On the duopoly, I'm not a huge fan of it either as a consumer (have you ever bought an onion from Coles that wasn't rotten?), but because I live in a trendy inner-city electorate I have my choice of alternate providores, and because I'm a foodie I also am willing to pay a premium. But I don't think the heavy hand of government will do anything positive for the consumer. ("You two! You're too successful! Yellow card!") On VSU, if students are so upset about it, well, no one will stop them from paying the dues if they want to, and if the activities are so damn popular, then there should be no problem there. But I don't believe individuals should be forced to subsidize other people's fun, and I suspect most of the manufactured outrage comes from the hard-left campus types who run the unions finally getting some real-world blowback for their silliness.

Wednesday, August 17, 2005 4:22:00 pm  
Blogger leftvegdrunk said...

Thanks, Shabba! Points well made.

I am also in an inner-city electorate. Like yourself and Antony, I feel that Joyce's views - like Hanson's a few years back (I even voted for her when I turned 18!) - should be considered and taken seriously, even if they do grate against the party line. We cannot afford to ignore the opinions of those in rural and regional Australia, especially in terms of the telcomms sale.

Your view of student unions is in line with Howard's - and I could argue that point strongly from my own experience (associations provide many essential services for studying kids). Howard and Co are obsessed with (as Laura Tingle puts it) "weeding out the pinkos" that emerge from the NUS. Joyce shows that you don't have to be a pinko student to see the value of student bodies.

And he should know. Read about his background - he's more of a "battler" and working bloke than many on the front bench at the moment. (Most of em are chardonnay sippers through and through.)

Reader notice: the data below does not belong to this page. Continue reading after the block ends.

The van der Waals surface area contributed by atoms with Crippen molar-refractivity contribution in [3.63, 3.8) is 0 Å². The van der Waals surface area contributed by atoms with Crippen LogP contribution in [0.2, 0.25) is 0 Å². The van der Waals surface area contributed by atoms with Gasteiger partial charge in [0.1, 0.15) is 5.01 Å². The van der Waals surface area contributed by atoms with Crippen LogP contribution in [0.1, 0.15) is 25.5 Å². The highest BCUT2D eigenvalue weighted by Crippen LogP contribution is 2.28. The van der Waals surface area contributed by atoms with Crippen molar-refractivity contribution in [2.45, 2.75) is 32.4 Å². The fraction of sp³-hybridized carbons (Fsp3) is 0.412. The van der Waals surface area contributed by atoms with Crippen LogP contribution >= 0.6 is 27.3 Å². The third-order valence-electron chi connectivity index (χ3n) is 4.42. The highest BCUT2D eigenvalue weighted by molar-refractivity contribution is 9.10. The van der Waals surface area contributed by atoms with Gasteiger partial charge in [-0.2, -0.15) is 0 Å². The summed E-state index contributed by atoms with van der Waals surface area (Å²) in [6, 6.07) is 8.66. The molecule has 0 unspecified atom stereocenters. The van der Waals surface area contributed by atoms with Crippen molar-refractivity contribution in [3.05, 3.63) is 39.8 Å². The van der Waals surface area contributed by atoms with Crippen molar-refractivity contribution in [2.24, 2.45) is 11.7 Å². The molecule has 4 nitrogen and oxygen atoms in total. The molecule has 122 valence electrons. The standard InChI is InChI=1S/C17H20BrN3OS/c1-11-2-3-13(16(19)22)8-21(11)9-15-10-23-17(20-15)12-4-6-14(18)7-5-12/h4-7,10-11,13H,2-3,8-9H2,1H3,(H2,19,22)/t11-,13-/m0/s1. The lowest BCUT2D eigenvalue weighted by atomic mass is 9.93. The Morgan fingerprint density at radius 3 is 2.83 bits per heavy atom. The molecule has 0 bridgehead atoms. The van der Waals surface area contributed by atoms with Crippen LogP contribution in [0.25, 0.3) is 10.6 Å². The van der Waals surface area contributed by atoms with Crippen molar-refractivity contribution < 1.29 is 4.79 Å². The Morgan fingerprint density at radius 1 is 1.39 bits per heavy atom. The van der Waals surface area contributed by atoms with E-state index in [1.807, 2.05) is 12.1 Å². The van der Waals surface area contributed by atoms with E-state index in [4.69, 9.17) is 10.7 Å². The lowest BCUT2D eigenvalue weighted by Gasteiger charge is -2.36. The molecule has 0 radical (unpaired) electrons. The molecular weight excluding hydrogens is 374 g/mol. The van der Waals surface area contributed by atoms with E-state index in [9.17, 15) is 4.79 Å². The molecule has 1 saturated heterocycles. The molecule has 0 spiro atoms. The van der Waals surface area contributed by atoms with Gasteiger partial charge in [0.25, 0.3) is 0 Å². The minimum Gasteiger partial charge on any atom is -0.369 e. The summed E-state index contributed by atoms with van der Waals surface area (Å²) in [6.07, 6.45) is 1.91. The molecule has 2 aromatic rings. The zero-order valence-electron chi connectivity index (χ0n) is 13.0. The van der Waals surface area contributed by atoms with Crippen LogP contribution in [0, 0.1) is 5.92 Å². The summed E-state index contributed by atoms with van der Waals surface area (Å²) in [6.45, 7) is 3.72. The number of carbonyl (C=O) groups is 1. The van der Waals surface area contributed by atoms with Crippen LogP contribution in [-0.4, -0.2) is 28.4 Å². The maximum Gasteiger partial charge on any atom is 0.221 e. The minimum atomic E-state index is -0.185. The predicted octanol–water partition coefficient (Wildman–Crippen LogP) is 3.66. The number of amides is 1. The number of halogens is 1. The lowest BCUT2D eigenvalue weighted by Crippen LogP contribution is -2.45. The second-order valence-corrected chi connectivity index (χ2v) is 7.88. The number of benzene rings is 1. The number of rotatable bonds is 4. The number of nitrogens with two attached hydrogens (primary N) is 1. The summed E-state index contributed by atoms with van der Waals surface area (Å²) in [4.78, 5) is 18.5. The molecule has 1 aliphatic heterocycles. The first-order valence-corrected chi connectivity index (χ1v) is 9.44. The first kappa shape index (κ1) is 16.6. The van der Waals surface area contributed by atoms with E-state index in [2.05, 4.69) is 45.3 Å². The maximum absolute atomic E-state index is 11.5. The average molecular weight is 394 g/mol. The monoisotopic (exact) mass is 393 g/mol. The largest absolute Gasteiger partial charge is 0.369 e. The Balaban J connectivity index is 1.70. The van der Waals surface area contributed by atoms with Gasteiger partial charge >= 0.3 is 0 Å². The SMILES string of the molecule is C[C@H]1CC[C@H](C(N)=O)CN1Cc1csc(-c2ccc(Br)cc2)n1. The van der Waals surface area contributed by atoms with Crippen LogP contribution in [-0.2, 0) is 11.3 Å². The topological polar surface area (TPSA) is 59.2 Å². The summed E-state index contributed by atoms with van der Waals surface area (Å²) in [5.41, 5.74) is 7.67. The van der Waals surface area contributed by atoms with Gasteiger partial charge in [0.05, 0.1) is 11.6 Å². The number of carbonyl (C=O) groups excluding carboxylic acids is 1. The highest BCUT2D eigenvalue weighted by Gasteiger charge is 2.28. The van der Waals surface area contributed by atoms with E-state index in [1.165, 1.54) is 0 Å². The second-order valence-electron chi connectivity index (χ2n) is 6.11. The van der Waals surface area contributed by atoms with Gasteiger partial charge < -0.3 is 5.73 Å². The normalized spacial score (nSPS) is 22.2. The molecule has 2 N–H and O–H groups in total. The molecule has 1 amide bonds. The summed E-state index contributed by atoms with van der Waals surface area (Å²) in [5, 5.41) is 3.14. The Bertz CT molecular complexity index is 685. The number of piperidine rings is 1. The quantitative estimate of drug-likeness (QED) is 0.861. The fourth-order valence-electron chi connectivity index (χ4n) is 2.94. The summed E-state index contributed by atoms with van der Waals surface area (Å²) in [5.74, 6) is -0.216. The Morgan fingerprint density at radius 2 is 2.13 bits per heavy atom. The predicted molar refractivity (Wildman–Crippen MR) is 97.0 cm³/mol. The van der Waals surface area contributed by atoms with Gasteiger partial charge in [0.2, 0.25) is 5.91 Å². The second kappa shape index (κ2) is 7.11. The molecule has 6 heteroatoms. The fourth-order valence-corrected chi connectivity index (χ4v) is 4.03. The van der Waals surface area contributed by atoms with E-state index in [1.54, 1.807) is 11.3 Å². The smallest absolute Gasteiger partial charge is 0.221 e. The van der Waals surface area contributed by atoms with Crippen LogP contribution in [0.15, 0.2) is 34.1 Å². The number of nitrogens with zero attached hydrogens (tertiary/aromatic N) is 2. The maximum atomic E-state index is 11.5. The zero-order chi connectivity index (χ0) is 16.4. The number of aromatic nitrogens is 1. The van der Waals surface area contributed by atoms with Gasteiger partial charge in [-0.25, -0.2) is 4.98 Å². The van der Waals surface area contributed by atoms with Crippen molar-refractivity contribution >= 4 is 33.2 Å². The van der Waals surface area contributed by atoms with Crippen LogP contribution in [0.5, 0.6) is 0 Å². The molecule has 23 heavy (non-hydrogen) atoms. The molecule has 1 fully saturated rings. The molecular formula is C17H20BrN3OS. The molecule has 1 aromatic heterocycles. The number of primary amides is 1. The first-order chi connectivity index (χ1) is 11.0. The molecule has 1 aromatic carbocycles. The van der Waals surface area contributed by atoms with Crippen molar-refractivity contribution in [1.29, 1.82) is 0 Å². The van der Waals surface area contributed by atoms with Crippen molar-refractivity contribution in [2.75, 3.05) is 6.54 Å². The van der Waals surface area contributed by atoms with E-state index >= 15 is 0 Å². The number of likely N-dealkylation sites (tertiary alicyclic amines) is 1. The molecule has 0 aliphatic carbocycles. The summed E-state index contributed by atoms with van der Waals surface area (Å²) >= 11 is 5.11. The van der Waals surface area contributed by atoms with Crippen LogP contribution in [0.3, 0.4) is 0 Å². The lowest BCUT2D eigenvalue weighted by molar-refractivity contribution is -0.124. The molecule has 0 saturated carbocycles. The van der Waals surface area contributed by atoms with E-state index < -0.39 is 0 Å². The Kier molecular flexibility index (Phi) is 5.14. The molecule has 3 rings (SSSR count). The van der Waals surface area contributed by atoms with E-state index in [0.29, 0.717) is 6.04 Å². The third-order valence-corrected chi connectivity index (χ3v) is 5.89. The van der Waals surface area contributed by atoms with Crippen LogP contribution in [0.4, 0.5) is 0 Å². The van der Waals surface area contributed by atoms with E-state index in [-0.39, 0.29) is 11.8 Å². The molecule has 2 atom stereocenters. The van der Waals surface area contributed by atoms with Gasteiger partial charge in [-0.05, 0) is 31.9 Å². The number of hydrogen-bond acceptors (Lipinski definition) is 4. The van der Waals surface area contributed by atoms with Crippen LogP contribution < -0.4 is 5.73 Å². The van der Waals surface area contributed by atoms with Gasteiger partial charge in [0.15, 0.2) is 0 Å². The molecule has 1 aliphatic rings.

The "retail duopoly" is a funny one - ask Tassie farmers about it. We don't necessarily need the "heavy hand of government" as you phrase it. It's just that Howard and the ideologues that support him don't like admitting that problems arise when their policies are allowed to run away on them. Anyway...

As for the ALP's intellectual charge, you are preaching to the converted. ;-)

Wednesday, August 17, 2005 4:39:00 pm  
Blogger Shabadoo said...

Look, Dirt, Mrs. Shabadoo is not very far removed from the world of higher academia, and I've been on campus to see Student Union/Association shenanigans. While a case could be made that everyone should kick in a few bob to pay for basketballs or rowing shells, she/we objected mightily to the most public forms of SU activities, i.e., hard-left radical propaganidizing. Why should my wife, a Howard voter, pay money for other kids to charter a bus to Canberra to shriek anti-war slogans and feel morally superior with one another?

Likewise the services, etc, on campus were all expensive jokes (talk about your monopoly!) and there wasn't even an ATM machine anywhere to be found - apparently the Union wouldn't let one on the property because they didn't want some outsiders making money off fees!

Wednesday, August 17, 2005 6:46:00 pm  
Blogger leftvegdrunk said...

Shab, at the risk of letting the discussion digress...

Visit a regional campus (perhaps UNE at Armidale where I study now, and where I believe Mr Joyce studied at one time) and try to apply your generalisations there.

Your wife's experience sounds like a shocker - my experience of student associations has been a small rabble of ratbags, yes, but mostly the services were useful: a sports association and inexpensive facilities, affordable tucker, advocacy services, a second hand book shop, study room, provision of study materials not otherwise available, a shuttle bus service (essential on the campus I attended owing to pathetic public transport), an employment service...

So no, it's not all about basketballs and propoganda. Why do you feel the need to be patronising? No one is impressed here.

Wednesday, August 17, 2005 7:48:00 pm